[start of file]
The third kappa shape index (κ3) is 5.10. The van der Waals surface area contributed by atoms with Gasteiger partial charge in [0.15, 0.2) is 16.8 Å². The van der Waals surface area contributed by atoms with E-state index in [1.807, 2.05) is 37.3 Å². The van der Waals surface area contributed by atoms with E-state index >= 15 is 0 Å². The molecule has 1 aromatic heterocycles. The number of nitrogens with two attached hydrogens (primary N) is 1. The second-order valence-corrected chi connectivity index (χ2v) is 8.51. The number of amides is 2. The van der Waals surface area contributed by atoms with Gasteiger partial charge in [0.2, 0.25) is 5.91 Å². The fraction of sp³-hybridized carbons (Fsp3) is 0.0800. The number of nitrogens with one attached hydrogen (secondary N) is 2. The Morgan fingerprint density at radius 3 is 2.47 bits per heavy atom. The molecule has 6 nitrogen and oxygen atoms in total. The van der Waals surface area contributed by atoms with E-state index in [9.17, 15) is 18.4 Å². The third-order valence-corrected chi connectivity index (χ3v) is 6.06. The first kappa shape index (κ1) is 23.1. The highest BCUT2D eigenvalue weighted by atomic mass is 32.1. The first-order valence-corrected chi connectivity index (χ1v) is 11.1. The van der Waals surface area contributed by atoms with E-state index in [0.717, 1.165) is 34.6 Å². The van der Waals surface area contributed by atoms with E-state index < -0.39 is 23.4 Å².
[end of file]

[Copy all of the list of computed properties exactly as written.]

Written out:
The third kappa shape index (κ3) is 5.10. The van der Waals surface area contributed by atoms with Gasteiger partial charge in [0.15, 0.2) is 16.8 Å². The van der Waals surface area contributed by atoms with E-state index in [1.807, 2.05) is 37.3 Å². The van der Waals surface area contributed by atoms with E-state index >= 15 is 0 Å². The molecule has 1 aromatic heterocycles. The number of nitrogens with two attached hydrogens (primary N) is 1. The second-order valence-corrected chi connectivity index (χ2v) is 8.51. The number of amides is 2. The van der Waals surface area contributed by atoms with Gasteiger partial charge in [0.2, 0.25) is 5.91 Å². The fraction of sp³-hybridized carbons (Fsp3) is 0.0800. The number of nitrogens with one attached hydrogen (secondary N) is 2. The Morgan fingerprint density at radius 3 is 2.47 bits per heavy atom. The molecule has 6 nitrogen and oxygen atoms in total. The van der Waals surface area contributed by atoms with E-state index in [9.17, 15) is 18.4 Å². The third-order valence-corrected chi connectivity index (χ3v) is 6.06. The first kappa shape index (κ1) is 23.1. The highest BCUT2D eigenvalue weighted by atomic mass is 32.1. The first-order valence-corrected chi connectivity index (χ1v) is 11.1. The van der Waals surface area contributed by atoms with E-state index in [0.717, 1.165) is 34.6 Å². The van der Waals surface area contributed by atoms with E-state index < -0.39 is 23.4 Å².